Taming Exotic Beasts
One possibility (as Orin suggests in his comment to the previous post) is that this a rhetorical move. Characterizing a law as strange implies that finding it invalid will not endanger other laws. Or it simply prepares the ground for a conclusion of unconstitutionality by undermining the authority of the law.
Another thought is that an unusual law raises questions about its motivation. Why did the legislature pass this curiosity? Could be because they were trying to achieve an improper goal or circumvent a constitutional obstacle.
A third possibility that I’m wondering about is whether this is the modern version of the common law rule of “construing statutes in derogation of the common law narrowly.” In effect, tradition should be given considerable weight in interpretation. Marriage is always defined by state law, so a federal attempt to do so must be carefully scrutinized. Insurance mandates come only from the states, so a federal individual mandate should be read as a tax. And so on. The doctrine of reading statutes in derogation of common law narrowly, though, was heavily criticized in its day. So I’m thinking about tying those arguments to the recent cases.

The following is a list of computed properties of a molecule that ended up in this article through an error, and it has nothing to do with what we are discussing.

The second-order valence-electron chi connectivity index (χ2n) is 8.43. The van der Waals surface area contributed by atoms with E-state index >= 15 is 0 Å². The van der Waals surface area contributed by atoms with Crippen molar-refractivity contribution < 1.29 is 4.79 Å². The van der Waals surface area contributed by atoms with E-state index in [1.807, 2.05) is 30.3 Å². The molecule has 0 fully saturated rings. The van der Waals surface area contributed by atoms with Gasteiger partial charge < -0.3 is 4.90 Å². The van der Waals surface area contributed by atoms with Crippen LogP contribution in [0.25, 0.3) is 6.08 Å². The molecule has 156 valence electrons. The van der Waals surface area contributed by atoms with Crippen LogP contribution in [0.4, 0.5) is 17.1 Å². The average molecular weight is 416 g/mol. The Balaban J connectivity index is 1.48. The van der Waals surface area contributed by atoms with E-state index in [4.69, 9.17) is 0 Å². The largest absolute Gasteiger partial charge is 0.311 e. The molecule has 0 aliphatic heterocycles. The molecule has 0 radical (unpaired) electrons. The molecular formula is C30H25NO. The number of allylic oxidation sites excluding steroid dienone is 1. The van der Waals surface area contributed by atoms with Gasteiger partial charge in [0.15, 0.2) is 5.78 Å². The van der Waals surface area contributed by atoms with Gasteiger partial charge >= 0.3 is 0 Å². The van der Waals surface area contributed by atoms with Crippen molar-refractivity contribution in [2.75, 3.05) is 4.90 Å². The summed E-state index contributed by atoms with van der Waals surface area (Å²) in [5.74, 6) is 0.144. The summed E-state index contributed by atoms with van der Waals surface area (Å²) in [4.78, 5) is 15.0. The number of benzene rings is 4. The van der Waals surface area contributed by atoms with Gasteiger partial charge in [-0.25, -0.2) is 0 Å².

BTW, my favorite example of the “strangeness” doctrine is Ives v. South Buffalo R.R. Co., in which the New York Court of Appeals struck down a workers’ compensation statute as unconstitutional under the state constitution. (This was the first case that I read in Torts as a 1L. Many of you who went to Yale Law School had the same experience.) After summarizing the law (in 1911), the Court said “[t]he statute, judged by our common-law standards, is plainly revolutionary.” Not something a lawyer defending the law wanted to hear, I imagine.